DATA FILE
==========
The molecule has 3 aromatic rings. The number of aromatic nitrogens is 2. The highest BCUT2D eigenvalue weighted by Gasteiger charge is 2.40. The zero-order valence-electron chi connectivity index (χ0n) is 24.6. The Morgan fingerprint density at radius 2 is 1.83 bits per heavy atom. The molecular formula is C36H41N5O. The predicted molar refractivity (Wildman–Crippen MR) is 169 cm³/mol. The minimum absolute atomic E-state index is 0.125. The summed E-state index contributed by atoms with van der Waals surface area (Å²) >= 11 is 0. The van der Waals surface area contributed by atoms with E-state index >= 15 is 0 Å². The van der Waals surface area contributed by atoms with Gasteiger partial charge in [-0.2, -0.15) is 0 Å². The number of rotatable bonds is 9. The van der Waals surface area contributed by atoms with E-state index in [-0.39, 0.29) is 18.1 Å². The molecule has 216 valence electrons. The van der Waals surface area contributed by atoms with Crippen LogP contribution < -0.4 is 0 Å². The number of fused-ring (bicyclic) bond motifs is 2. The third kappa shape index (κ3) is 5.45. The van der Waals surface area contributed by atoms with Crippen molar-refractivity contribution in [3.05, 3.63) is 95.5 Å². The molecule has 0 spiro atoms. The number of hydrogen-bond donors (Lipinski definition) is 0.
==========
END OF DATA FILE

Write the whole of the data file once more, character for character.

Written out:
The molecule has 3 aromatic rings. The number of aromatic nitrogens is 2. The highest BCUT2D eigenvalue weighted by Gasteiger charge is 2.40. The zero-order valence-electron chi connectivity index (χ0n) is 24.6. The Morgan fingerprint density at radius 2 is 1.83 bits per heavy atom. The molecular formula is C36H41N5O. The predicted molar refractivity (Wildman–Crippen MR) is 169 cm³/mol. The minimum absolute atomic E-state index is 0.125. The summed E-state index contributed by atoms with van der Waals surface area (Å²) >= 11 is 0. The van der Waals surface area contributed by atoms with E-state index >= 15 is 0 Å². The van der Waals surface area contributed by atoms with Gasteiger partial charge in [-0.2, -0.15) is 0 Å². The number of rotatable bonds is 9. The van der Waals surface area contributed by atoms with E-state index in [-0.39, 0.29) is 18.1 Å². The molecule has 216 valence electrons. The van der Waals surface area contributed by atoms with Crippen LogP contribution < -0.4 is 0 Å². The number of fused-ring (bicyclic) bond motifs is 2. The third kappa shape index (κ3) is 5.45. The van der Waals surface area contributed by atoms with Crippen molar-refractivity contribution in [3.05, 3.63) is 95.5 Å². The molecule has 0 spiro atoms. The number of hydrogen-bond donors (Lipinski definition) is 0.